And therein lies the challenge.  As program evaluation has become more important within the landscape of nonprofit program and resource development, its integration into the culture of nonprofit organizations often lags behind.

So what exactly do I mean by evaluation culture? In a nutshell, it is the foundation for systematic and successful evaluation efforts and entails three primary elements:

  1. How your staff thinks and feels about evaluation

What is the climate like in your nonprofit when staff discusses evaluation? Do they express anxiety or feel apprehensive about the evaluation process?  Or are they energized by the opportunity to demonstrate progress and continuous improvement?  An effective evaluation culture places an emphasis on the latter.

  1. Your board & leadership’s philosophy about evaluation

 What is your organization’s overarching philosophy on the role of evaluation in driving your program model?  What is its role in resource development? How are these messages communicated by leadership?  If leadership is engaged, this prepares the organization for active engagement, as an evaluation plan won’t implement itself.  Organizational leaders can help identify and set priorities for an internal evaluation champion who will drive the process, provide oversight and monitor implementation.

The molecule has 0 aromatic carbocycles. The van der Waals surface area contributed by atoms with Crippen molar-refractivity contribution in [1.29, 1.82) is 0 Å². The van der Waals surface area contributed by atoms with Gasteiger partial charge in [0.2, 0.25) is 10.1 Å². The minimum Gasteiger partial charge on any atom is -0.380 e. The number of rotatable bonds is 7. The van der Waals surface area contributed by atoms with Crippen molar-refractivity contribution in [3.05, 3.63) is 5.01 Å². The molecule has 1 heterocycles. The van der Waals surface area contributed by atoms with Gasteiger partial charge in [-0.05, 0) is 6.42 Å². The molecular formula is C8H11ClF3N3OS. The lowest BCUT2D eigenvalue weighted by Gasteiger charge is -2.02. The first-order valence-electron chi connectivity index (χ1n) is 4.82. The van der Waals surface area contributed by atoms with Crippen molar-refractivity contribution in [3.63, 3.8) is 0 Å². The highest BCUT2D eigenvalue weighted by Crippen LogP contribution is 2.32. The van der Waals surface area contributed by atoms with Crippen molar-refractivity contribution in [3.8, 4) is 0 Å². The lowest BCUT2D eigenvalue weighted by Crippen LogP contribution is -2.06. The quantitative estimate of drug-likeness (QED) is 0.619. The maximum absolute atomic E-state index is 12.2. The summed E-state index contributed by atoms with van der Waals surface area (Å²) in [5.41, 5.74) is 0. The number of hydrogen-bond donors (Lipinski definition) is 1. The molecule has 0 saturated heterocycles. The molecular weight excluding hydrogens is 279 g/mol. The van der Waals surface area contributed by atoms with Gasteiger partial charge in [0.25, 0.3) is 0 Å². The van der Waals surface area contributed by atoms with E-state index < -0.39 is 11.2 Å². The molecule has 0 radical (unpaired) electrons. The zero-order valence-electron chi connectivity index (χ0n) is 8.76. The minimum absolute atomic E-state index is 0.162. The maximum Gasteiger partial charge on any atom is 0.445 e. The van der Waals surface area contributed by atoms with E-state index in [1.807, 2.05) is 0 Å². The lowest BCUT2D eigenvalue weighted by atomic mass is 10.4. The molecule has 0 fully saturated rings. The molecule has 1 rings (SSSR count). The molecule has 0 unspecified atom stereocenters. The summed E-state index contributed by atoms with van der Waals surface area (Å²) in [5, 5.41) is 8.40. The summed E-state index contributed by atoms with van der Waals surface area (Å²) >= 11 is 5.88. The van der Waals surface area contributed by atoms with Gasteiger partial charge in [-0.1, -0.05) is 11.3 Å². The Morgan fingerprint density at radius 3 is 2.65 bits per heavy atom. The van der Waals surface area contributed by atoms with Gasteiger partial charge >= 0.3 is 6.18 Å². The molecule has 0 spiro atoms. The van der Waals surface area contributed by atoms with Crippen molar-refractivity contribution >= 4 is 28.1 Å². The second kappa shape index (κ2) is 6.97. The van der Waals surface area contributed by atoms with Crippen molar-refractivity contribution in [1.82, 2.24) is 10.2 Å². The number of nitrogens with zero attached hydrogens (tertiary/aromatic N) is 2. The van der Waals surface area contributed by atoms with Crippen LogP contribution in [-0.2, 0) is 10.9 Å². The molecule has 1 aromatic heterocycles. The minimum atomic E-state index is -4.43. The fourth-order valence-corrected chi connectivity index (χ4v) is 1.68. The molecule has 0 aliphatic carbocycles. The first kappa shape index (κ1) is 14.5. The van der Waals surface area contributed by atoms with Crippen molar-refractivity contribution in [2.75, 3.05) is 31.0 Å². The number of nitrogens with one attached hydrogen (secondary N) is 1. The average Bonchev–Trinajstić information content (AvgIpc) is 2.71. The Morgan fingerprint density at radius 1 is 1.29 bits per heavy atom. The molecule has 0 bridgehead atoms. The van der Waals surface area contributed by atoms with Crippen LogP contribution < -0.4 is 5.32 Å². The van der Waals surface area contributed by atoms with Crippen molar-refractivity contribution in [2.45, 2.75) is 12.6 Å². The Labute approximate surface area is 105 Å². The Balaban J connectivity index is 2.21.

1. How your organization integrates evaluation into key functions and processes

 Nonprofit best practices address program evaluation as an ongoing, systematic approach that is designed to continually develop programs, maximize effectiveness, and address community needs as they change.  As such, evaluation infrastructure and principles should weave throughout the organization, thereby becoming an integral part of strategic planning processes, human resource structures, programmatic data collection procedures, and ongoing organizational reviews.

Cultivation of an improvement-oriented evaluation culture is a critical factor in developing sound nonprofit practices. If you’re interested in learning more, evaluation culture is one of the topics we’ll discuss in our upcoming class Evaluate Your Nonprofit’s Success: Defining & Measuring Outcomes on January 20, 2017 with The Community Foundation serving Richmond and Central Virginia.

 

trina

Trina Willard is the Principal Consultant at Knowledge Advisory Group. Before founding the Knowledge Advisory Group in 2010, she served for seven years as the Vice President of Transformation Systems Inc. (TSI), a small, award-winning management consulting firm. Her prior experience includes almost a decade as Chief of the Evaluation Unit of the Virginia Department of Criminal Justice Services, Criminal Justice Research Center.

She provides organizations with measurement, research and evaluation services that inform planning and future organizational development. Trina’s methods examine the implementation and effectiveness of initiatives, programs, policies, and procedures, thereby helping clients guide decisions with the power of meaningful information.